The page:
Mar 03 - Russia's state gas producer Gazprom has warned Ukraine that it may increase the gas price for Kiev after the first quarter. It insists Russian gas transit to Europe via Ukraine is normal but for how long? Joanna Partridge looks at the impact of the Ukraine crisis on energy and other key commodities.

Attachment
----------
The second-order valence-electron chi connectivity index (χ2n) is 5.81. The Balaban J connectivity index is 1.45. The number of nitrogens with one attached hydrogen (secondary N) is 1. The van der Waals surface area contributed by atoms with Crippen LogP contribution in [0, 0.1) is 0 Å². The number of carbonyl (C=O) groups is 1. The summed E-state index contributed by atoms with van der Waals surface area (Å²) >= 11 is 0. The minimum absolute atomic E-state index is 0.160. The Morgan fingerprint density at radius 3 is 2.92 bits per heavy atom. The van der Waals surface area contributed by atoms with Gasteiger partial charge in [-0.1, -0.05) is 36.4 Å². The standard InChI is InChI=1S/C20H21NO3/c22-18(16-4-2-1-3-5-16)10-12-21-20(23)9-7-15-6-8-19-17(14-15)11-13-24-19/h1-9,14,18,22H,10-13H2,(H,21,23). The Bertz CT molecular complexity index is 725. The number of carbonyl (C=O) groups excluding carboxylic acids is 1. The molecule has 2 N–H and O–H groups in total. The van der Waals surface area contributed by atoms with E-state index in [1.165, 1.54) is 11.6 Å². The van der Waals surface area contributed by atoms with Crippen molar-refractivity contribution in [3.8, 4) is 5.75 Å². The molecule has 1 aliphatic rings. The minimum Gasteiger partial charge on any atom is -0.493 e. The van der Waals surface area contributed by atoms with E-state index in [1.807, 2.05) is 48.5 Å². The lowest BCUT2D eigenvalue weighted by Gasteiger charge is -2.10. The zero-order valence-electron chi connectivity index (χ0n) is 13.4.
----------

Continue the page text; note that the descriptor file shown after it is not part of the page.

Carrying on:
It's probably not the most opportune moment for Russia's state gas producer to be touting for business. But Gazprom went ahead with a long-planned investor conference in London, even though those attending were a little camera shy. Gazprom has warned it might increase the price it charges Kiev in the next quarter and says supplies to Europe via Ukraine are normal. But its share price took a knock - and oil and gas prices surged on Monday. And the mood inside the conference was subdued too says Ivan Mazalov, a portfolio manager with Prosperity Capital Management. SOUNDBITE: Ivan Mazalov, Portfolio Manager, Prosperity Capital Management, saying (English): "Investors are obviously concerned, but the Q&A was not so much concerning Ukraine, I think primarily because the management itself does not have the answers or cannot forecast the situation reliably." Russia is Europe's biggest gas supplier and much of it is pumped through Ukraine The region has been trying to wean itself off Russian energy for some time. It's less reliant this year due to a mild winter and improved infrastructure. But Moscow has previously cut off gas to Ukraine when negotiating prices, also hitting supplies to central Europe. John Kemp is a commodities columnist for Reuters. SOUNDBITE: John Kemp, Commodities Columnist, Reuters, saying (English): "It will underscore concerns about the reliability, Russia as a reliable gas supplier, and I think it will redouble European determination to find alternatives, but alternatives are really difficult. One major alternative is North Africa, that's not looking very stable at the moment, we're already very dependent on imports from the Gulf region, another fragile area. I think it may send European policymakers looking towards the United States." Turning to new sources of energy will take several years. It's not just oil and gas prices investors will be watching closely. Ukraine's also called the breadbasket of Europe and is in the top five global grain exporters. Global wheat and corn futures surged on Monday - despite promises from Ukraine's new agricultural minister that political turmoil will not reduce the spring grain sowing.